What We Say and How We Say It Matter
We all have the best of intentions when it comes to our students.We want them to have joy and positive energy for learning. We want them to be kind and collaborative and responsible. We want them to have a growth mindset and be willing to take on cool challenges.
We all also have to rely on habits when it comes to how we talk with students. With so much to think about all of the time, there’s no way we could carefully consider everything we say before we say it. To a large degree, we need to run on autopilot when it comes to our teacher talk.
And, we all end up in language habits that run counter to our best intentions.
For example, we want students to have ownership of their work, but we accidentally indicate that we own the work when we say, “Here’s what you’re going to do for me in this next assignment.”
Or, we want students to see learning as joyful, but we undermine that when we say, “Once we finish our work, we’ll do something fun.”
One of my language challenges as a young teacher had to do with the way I praised students. Even though I wanted students to be independent, strong, and assertive, even though I wanted students to self-assess their own work, I trained them to be teacher-pleasers by using teacher-centric praise. “I love the way you added those details to your story!” “I like the way you’re sitting quietly and are ready for our read-aloud.” “Great job with cleaning up after science!”
In my latest book, What We Say and How We Say It Matter: Teacher Talk that Improves Student Learning and Behavior, I dig into many of these common teacher mismatches between our best intentions and our daily language habits. Don’t worry, I don’t just share what not to do, I offer lots of practical suggestions for what to say instead. (See the chart below.)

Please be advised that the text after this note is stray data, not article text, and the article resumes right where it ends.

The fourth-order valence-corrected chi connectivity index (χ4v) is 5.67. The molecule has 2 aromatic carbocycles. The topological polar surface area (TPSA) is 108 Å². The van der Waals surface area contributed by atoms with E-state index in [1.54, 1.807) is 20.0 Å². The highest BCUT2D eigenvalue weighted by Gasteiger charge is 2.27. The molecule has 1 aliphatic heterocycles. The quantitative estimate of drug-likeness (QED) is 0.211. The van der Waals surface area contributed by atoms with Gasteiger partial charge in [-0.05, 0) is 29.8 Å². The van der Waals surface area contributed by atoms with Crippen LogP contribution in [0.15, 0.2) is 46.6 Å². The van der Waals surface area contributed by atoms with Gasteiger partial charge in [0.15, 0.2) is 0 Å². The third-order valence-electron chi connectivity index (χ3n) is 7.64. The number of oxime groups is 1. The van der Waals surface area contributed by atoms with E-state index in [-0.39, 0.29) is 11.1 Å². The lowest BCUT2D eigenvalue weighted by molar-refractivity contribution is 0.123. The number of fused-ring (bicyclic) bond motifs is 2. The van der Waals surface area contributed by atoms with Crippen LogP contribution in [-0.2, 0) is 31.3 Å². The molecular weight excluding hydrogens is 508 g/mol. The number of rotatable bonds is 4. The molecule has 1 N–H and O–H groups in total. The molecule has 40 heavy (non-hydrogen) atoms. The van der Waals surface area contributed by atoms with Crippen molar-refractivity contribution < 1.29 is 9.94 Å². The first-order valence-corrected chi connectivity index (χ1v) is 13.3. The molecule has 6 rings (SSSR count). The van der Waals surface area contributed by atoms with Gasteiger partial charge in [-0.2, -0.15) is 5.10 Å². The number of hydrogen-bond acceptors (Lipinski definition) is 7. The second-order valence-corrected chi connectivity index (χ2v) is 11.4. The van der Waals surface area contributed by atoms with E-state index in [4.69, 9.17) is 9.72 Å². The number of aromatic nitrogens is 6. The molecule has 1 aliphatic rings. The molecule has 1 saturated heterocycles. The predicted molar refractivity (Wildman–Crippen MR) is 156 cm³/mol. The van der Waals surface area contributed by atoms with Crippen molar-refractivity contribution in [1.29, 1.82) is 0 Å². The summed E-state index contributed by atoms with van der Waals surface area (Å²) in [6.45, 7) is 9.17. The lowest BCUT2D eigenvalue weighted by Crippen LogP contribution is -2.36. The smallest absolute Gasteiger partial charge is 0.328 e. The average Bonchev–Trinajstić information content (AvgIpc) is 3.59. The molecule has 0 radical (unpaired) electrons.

|“Here’s what you’re going to do for me in this next assignment.”||“Here’s what to do in this next assignment.”|
|“Once we finish our work, we’ll do something fun!”||“Let’s see if we can stay focused on our work for the next 20 minutes!”|
|“I like how you’re all sitting quietly and are ready for our read-aloud.”||“You’re all sitting quietly! We’re ready to start our read-aloud.”|
Importantly, I also share many strategies for retraining ourselves so that we get into more helpful and positive language habits–so that our autopilot is more in line with our best intentions.
- How (and Why) I Stopped Saying, “I like the way you…”
- Five Ways to Move Away from Compliance-Based Classrooms
- Five Alternatives to “Good Job!”
If you’re interested in hearing me talk about this book, check out this interview on Bam! Radio.
I have created three study guide options to support thoughtful readings of this book. One is specifically written for groups of teachers exploring this book together. Click here to view all three options.
You may be interested in professional development on this language–it’s a commonly requested topic! I offer a wide variety of options–keynote talks, workshops, small group work, individual coaching, and more. Click here to contact me and we’ll discuss how to best support great adult learning at your school.
Mike Anderson is an education consultant, award-winning teacher, and author of many books including The Well-Balanced Teacher, The First Six Weeks of School, The Research-Ready Classroom, and Learning to Choose, Choosing to Learn. Learn more about Mike and his work or invite him to work with your school or district through his website: www.leadinggreatlearning.com. Connect with Mike on Twitter: @balancedteacher.